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THIS RESTAURANT HAS CHANGED LOCATIONS L'Espalier

30 Gloucester St. (Newbury St.) Send to Phone
The French Contemporary cuisine of chef Frank McClelland will find a new home at the Mandarin Oriental, Boston on Boylston Street.
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4.0 rating over 3 reviews

THIS RESTAURANT HAS CHANGED LOCATIONS L'Espalier Restaurant Review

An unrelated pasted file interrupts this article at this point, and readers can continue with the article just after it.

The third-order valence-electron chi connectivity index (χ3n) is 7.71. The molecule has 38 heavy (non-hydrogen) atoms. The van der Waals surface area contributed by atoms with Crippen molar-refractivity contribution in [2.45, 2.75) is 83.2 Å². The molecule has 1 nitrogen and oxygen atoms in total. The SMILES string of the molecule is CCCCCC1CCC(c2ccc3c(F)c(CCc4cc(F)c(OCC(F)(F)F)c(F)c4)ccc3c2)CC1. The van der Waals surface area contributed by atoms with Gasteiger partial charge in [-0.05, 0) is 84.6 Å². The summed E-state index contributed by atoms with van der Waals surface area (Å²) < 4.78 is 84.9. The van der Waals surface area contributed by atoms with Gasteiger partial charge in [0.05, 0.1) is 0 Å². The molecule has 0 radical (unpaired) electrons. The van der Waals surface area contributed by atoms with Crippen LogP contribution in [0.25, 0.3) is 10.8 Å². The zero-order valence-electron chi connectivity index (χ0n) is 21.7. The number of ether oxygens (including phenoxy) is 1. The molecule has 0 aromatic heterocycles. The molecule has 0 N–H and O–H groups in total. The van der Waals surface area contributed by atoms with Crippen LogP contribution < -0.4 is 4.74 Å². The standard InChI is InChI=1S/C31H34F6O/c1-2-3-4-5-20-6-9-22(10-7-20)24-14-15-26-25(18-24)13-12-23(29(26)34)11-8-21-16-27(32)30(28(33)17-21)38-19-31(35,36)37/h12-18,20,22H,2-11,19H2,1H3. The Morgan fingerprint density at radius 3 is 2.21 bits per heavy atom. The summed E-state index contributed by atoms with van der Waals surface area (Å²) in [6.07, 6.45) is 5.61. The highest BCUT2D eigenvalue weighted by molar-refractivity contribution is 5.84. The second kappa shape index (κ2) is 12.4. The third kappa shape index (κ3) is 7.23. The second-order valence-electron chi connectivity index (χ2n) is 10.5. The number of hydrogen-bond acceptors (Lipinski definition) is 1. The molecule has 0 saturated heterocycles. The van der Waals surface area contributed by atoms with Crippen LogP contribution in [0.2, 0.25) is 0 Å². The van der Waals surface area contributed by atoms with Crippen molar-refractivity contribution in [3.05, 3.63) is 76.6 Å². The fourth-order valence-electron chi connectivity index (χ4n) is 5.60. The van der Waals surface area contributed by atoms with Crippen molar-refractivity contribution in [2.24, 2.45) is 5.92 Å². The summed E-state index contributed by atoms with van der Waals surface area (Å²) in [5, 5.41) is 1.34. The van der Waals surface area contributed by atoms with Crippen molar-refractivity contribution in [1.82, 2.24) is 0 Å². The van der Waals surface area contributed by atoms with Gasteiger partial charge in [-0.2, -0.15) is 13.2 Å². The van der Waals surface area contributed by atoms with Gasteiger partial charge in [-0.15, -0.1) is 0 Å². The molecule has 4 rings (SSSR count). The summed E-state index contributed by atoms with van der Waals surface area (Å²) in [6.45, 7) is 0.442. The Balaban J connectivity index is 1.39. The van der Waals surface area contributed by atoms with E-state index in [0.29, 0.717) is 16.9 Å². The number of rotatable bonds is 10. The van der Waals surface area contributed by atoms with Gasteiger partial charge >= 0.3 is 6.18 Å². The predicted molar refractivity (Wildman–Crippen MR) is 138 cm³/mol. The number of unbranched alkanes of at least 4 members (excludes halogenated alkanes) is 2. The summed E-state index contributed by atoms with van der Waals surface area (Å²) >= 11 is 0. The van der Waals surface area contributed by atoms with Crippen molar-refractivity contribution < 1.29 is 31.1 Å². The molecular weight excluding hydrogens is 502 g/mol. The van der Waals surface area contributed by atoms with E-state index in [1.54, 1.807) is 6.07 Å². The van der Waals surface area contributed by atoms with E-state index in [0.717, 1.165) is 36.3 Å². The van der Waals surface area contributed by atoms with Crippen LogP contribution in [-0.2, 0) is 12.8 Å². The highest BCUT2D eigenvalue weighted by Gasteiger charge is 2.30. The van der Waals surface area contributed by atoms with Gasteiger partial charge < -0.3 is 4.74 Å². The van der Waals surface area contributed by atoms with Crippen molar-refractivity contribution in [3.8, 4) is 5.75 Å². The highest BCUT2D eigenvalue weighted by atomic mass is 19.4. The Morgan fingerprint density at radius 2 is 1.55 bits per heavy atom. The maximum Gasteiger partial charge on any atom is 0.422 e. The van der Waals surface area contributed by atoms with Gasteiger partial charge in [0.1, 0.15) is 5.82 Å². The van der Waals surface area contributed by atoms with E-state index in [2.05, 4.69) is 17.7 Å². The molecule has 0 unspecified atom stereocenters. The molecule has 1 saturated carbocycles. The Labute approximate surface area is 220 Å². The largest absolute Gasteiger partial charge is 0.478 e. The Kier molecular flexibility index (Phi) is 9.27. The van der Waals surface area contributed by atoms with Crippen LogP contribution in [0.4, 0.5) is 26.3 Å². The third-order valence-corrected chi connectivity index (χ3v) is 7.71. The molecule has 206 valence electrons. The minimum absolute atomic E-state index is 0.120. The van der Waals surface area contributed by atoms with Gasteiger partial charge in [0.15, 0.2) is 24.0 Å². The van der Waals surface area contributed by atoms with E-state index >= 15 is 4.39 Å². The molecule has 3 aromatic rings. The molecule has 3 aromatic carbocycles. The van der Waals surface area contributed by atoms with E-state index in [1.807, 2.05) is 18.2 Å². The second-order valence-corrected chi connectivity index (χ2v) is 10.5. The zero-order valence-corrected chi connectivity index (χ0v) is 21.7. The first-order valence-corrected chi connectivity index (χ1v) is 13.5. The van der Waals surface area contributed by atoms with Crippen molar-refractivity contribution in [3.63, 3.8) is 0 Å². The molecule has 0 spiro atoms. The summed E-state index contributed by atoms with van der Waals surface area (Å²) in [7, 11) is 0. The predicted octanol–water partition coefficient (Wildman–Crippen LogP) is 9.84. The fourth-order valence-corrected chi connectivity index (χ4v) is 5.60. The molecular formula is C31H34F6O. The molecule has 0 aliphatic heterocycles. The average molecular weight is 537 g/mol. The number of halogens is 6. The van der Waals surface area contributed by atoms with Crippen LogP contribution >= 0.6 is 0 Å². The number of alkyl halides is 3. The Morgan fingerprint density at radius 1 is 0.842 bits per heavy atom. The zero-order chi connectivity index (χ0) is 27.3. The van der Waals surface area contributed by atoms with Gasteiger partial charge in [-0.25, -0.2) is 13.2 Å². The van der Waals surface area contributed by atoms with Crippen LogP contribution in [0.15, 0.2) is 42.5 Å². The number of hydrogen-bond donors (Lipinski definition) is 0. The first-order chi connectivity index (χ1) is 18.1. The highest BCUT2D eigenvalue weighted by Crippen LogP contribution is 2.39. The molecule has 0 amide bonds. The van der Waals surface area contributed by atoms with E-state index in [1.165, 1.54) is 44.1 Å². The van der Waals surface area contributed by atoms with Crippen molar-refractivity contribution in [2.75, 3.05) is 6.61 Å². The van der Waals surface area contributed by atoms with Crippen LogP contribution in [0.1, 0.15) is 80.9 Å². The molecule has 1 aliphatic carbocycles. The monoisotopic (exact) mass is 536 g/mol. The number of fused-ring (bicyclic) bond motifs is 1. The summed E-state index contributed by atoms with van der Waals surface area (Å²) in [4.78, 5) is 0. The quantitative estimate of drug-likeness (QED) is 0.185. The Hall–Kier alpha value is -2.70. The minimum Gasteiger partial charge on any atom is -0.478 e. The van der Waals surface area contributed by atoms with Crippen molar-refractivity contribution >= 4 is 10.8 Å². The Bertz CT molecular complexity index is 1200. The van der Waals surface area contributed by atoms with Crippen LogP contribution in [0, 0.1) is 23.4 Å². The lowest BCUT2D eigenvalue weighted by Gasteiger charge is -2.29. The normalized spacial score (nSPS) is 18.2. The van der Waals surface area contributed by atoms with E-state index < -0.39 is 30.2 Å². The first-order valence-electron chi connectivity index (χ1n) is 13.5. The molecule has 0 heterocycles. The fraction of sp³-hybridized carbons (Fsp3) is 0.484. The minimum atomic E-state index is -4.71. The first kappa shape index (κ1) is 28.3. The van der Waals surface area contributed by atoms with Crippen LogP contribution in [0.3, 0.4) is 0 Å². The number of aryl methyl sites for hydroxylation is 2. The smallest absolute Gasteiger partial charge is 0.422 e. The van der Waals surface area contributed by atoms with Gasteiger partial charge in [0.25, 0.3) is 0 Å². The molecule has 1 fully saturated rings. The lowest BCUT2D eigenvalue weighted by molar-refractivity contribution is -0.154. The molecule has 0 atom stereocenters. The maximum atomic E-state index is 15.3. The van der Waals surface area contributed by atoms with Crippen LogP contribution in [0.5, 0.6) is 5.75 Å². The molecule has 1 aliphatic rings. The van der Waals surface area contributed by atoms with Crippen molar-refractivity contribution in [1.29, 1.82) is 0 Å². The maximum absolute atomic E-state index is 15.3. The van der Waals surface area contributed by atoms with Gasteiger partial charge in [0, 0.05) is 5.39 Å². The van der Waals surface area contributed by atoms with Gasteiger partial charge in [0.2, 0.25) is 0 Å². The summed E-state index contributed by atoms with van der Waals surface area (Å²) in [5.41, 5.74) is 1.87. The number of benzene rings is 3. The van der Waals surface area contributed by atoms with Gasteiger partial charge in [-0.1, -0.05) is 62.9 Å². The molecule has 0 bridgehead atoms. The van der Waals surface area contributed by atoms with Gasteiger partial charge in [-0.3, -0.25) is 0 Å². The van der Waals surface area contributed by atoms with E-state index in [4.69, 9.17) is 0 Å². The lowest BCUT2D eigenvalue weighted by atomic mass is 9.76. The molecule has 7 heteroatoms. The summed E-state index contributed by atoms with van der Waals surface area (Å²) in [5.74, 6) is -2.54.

: CHEF-OWNER FRANK MCCLELLAND’S L’ESPALIER HAS REOPENED A COUPLE OF BLOCKS AWAY IN THE NEW MANDARIN ORIENTAL, BOSTON ON BOYLSTON STREET. L'Espalier doesn't pretend to be anything it is not, making no concessions toward casual convenience or accessibility. To the contrary, it is relentless in its pursuit of perfection and fully committed to dining as an experience, not just an extended act of eating. From the moment one enters the wrought-iron front door of this Back Bay brownstone and begins the ascent to one of the three dining rooms (ask to be seated in the salon for maximum intimacy), it is as if longtime chef-owner Frank McClelland has invited you into his home for a gala dinner. Time is all but suspended. This is why so many diners sit down, order Champagne, and green-light the kitchen to cook them a seven-course dégustation (of which a vegetarian version is available) without a moment's hesitation. Though the tuxedoed waiters and name might suggest otherwise, L'Espalier is not the dyed-in-the-wool decadent French restaurant it was in the '80s. Blessed as chef McClelland may be with an Escoffier-like handle on traditional haute cuisine, his food soars because he is able to put classical techniques in service of local ingredients---and vice-versa; each brings out the best of the other. While McClelland's flavors tower highest when they are most visibly provincial French or regional American, his is an undeniably global cuisine in which smoked cockles or kajiki (Hawaiian marlin) is as sure to pop up as brioche or sweetbreads. And he is justly famous for his foie gras preparations. We're also amazed time and time again by the balletic service and wine director Erik Johnson's knack for making the food here taste even better with one tip of a bottle (the wine list is, as you'd expect, boggling).

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